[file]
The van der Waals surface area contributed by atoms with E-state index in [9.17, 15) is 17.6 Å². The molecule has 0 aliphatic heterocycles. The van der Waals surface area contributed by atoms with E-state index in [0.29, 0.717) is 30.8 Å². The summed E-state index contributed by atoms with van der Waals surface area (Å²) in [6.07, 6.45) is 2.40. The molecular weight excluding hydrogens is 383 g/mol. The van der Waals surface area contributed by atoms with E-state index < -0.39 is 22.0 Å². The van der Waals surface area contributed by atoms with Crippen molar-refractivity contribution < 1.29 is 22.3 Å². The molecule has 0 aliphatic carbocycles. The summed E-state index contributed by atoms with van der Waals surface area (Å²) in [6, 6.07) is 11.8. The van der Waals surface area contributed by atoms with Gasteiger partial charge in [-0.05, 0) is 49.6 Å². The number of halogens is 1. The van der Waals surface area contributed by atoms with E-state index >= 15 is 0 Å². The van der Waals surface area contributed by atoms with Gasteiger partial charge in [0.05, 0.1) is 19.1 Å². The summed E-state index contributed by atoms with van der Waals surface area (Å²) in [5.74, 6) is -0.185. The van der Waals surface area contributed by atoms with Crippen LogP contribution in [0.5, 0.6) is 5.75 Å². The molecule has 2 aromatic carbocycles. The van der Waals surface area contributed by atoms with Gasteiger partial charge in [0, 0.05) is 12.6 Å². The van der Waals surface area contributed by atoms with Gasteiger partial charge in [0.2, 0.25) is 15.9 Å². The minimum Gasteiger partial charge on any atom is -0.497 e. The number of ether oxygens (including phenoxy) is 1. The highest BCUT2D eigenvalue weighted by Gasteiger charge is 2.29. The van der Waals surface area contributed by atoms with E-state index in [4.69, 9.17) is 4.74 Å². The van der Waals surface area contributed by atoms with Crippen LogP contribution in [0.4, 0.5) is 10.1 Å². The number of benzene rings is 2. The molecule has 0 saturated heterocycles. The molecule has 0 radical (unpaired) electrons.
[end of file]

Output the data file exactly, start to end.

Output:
The van der Waals surface area contributed by atoms with E-state index in [9.17, 15) is 17.6 Å². The molecule has 0 aliphatic heterocycles. The van der Waals surface area contributed by atoms with E-state index in [0.29, 0.717) is 30.8 Å². The summed E-state index contributed by atoms with van der Waals surface area (Å²) in [6.07, 6.45) is 2.40. The molecular weight excluding hydrogens is 383 g/mol. The van der Waals surface area contributed by atoms with E-state index < -0.39 is 22.0 Å². The van der Waals surface area contributed by atoms with Crippen molar-refractivity contribution < 1.29 is 22.3 Å². The molecule has 0 aliphatic carbocycles. The summed E-state index contributed by atoms with van der Waals surface area (Å²) in [6, 6.07) is 11.8. The van der Waals surface area contributed by atoms with Gasteiger partial charge in [-0.05, 0) is 49.6 Å². The number of halogens is 1. The van der Waals surface area contributed by atoms with E-state index >= 15 is 0 Å². The van der Waals surface area contributed by atoms with Gasteiger partial charge in [0.05, 0.1) is 19.1 Å². The summed E-state index contributed by atoms with van der Waals surface area (Å²) in [5.74, 6) is -0.185. The van der Waals surface area contributed by atoms with Crippen LogP contribution in [0.5, 0.6) is 5.75 Å². The molecule has 2 aromatic carbocycles. The van der Waals surface area contributed by atoms with Gasteiger partial charge in [0, 0.05) is 12.6 Å². The van der Waals surface area contributed by atoms with Gasteiger partial charge in [0.2, 0.25) is 15.9 Å². The minimum Gasteiger partial charge on any atom is -0.497 e. The number of ether oxygens (including phenoxy) is 1. The highest BCUT2D eigenvalue weighted by Gasteiger charge is 2.29. The van der Waals surface area contributed by atoms with E-state index in [4.69, 9.17) is 4.74 Å². The van der Waals surface area contributed by atoms with Crippen LogP contribution in [0.4, 0.5) is 10.1 Å². The number of benzene rings is 2. The molecule has 0 saturated heterocycles. The molecule has 0 radical (unpaired) electrons.